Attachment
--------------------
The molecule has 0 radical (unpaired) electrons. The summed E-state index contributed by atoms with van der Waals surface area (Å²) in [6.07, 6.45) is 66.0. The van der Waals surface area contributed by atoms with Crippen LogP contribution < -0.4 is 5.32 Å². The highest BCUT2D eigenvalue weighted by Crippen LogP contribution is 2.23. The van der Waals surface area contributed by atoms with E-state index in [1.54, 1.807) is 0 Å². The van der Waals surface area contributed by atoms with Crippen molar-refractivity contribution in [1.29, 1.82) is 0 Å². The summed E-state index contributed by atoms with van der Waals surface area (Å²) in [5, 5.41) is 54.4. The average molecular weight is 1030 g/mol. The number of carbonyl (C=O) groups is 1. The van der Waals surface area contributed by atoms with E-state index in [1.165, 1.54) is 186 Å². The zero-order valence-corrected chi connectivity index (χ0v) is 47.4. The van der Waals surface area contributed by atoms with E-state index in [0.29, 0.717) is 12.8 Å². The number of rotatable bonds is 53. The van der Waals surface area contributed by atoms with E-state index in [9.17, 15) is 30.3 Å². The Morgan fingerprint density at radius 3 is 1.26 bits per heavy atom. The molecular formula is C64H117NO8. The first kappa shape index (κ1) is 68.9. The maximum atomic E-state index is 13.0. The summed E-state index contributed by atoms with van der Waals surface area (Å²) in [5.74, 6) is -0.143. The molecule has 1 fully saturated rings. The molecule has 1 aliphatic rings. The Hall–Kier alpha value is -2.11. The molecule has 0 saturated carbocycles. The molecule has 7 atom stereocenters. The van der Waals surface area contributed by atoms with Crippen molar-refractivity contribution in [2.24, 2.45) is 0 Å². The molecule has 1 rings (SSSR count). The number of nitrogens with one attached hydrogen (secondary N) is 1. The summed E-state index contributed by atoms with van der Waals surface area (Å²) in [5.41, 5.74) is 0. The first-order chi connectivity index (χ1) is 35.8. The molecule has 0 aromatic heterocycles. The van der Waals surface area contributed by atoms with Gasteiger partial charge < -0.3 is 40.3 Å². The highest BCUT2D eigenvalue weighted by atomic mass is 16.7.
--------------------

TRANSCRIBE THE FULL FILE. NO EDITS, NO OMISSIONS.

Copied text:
The molecule has 0 radical (unpaired) electrons. The summed E-state index contributed by atoms with van der Waals surface area (Å²) in [6.07, 6.45) is 66.0. The van der Waals surface area contributed by atoms with Crippen LogP contribution < -0.4 is 5.32 Å². The highest BCUT2D eigenvalue weighted by Crippen LogP contribution is 2.23. The van der Waals surface area contributed by atoms with E-state index in [1.54, 1.807) is 0 Å². The van der Waals surface area contributed by atoms with Crippen molar-refractivity contribution in [1.29, 1.82) is 0 Å². The summed E-state index contributed by atoms with van der Waals surface area (Å²) in [5, 5.41) is 54.4. The average molecular weight is 1030 g/mol. The number of carbonyl (C=O) groups is 1. The van der Waals surface area contributed by atoms with E-state index in [1.165, 1.54) is 186 Å². The zero-order valence-corrected chi connectivity index (χ0v) is 47.4. The van der Waals surface area contributed by atoms with E-state index in [0.29, 0.717) is 12.8 Å². The number of rotatable bonds is 53. The van der Waals surface area contributed by atoms with E-state index in [9.17, 15) is 30.3 Å². The Morgan fingerprint density at radius 3 is 1.26 bits per heavy atom. The molecular formula is C64H117NO8. The first kappa shape index (κ1) is 68.9. The maximum atomic E-state index is 13.0. The summed E-state index contributed by atoms with van der Waals surface area (Å²) in [5.74, 6) is -0.143. The molecule has 1 fully saturated rings. The molecule has 1 aliphatic rings. The Hall–Kier alpha value is -2.11. The molecule has 0 saturated carbocycles. The molecule has 7 atom stereocenters. The van der Waals surface area contributed by atoms with Crippen molar-refractivity contribution in [2.24, 2.45) is 0 Å². The molecule has 1 rings (SSSR count). The number of nitrogens with one attached hydrogen (secondary N) is 1. The summed E-state index contributed by atoms with van der Waals surface area (Å²) in [5.41, 5.74) is 0. The first-order chi connectivity index (χ1) is 35.8. The molecule has 0 aromatic heterocycles. The van der Waals surface area contributed by atoms with Gasteiger partial charge < -0.3 is 40.3 Å². The highest BCUT2D eigenvalue weighted by atomic mass is 16.7.